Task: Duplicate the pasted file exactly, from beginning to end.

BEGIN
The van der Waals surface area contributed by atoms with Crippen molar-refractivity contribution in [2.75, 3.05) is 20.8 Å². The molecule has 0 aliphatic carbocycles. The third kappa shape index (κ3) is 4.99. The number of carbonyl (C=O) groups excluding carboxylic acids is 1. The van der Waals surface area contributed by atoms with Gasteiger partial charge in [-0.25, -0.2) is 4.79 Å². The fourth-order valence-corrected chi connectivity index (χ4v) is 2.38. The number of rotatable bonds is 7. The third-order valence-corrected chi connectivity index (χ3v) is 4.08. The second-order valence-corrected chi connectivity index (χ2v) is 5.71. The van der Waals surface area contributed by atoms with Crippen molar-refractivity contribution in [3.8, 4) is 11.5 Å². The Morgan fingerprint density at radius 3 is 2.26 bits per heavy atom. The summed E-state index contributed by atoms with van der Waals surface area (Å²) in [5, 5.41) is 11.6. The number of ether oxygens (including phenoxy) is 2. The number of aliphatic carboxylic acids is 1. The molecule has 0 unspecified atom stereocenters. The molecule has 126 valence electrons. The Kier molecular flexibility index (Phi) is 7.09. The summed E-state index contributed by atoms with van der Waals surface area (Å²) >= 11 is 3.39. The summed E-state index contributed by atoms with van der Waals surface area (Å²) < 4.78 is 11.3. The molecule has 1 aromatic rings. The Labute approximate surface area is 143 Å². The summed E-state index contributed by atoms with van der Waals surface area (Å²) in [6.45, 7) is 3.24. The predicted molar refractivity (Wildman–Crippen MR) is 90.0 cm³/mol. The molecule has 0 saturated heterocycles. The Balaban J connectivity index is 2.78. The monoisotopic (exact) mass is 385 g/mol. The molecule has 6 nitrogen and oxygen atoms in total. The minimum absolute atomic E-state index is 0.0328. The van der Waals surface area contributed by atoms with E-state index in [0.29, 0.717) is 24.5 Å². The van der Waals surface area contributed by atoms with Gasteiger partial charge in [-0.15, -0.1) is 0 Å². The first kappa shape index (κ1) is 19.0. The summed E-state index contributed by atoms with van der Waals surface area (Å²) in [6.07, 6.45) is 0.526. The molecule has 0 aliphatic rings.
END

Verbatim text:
The van der Waals surface area contributed by atoms with Crippen molar-refractivity contribution in [2.75, 3.05) is 20.8 Å². The molecule has 0 aliphatic carbocycles. The third kappa shape index (κ3) is 4.99. The number of carbonyl (C=O) groups excluding carboxylic acids is 1. The van der Waals surface area contributed by atoms with Gasteiger partial charge in [-0.25, -0.2) is 4.79 Å². The fourth-order valence-corrected chi connectivity index (χ4v) is 2.38. The number of rotatable bonds is 7. The third-order valence-corrected chi connectivity index (χ3v) is 4.08. The second-order valence-corrected chi connectivity index (χ2v) is 5.71. The van der Waals surface area contributed by atoms with Crippen molar-refractivity contribution in [3.8, 4) is 11.5 Å². The Morgan fingerprint density at radius 3 is 2.26 bits per heavy atom. The summed E-state index contributed by atoms with van der Waals surface area (Å²) in [5, 5.41) is 11.6. The number of ether oxygens (including phenoxy) is 2. The number of aliphatic carboxylic acids is 1. The molecule has 0 unspecified atom stereocenters. The molecule has 126 valence electrons. The Kier molecular flexibility index (Phi) is 7.09. The summed E-state index contributed by atoms with van der Waals surface area (Å²) >= 11 is 3.39. The summed E-state index contributed by atoms with van der Waals surface area (Å²) < 4.78 is 11.3. The molecule has 1 aromatic rings. The Labute approximate surface area is 143 Å². The summed E-state index contributed by atoms with van der Waals surface area (Å²) in [6.45, 7) is 3.24. The predicted molar refractivity (Wildman–Crippen MR) is 90.0 cm³/mol. The molecule has 0 saturated heterocycles. The Balaban J connectivity index is 2.78. The monoisotopic (exact) mass is 385 g/mol. The molecule has 6 nitrogen and oxygen atoms in total. The minimum absolute atomic E-state index is 0.0328. The van der Waals surface area contributed by atoms with E-state index in [0.29, 0.717) is 24.5 Å². The van der Waals surface area contributed by atoms with Gasteiger partial charge in [-0.15, -0.1) is 0 Å². The first kappa shape index (κ1) is 19.0. The summed E-state index contributed by atoms with van der Waals surface area (Å²) in [6.07, 6.45) is 0.526. The molecule has 0 aliphatic rings.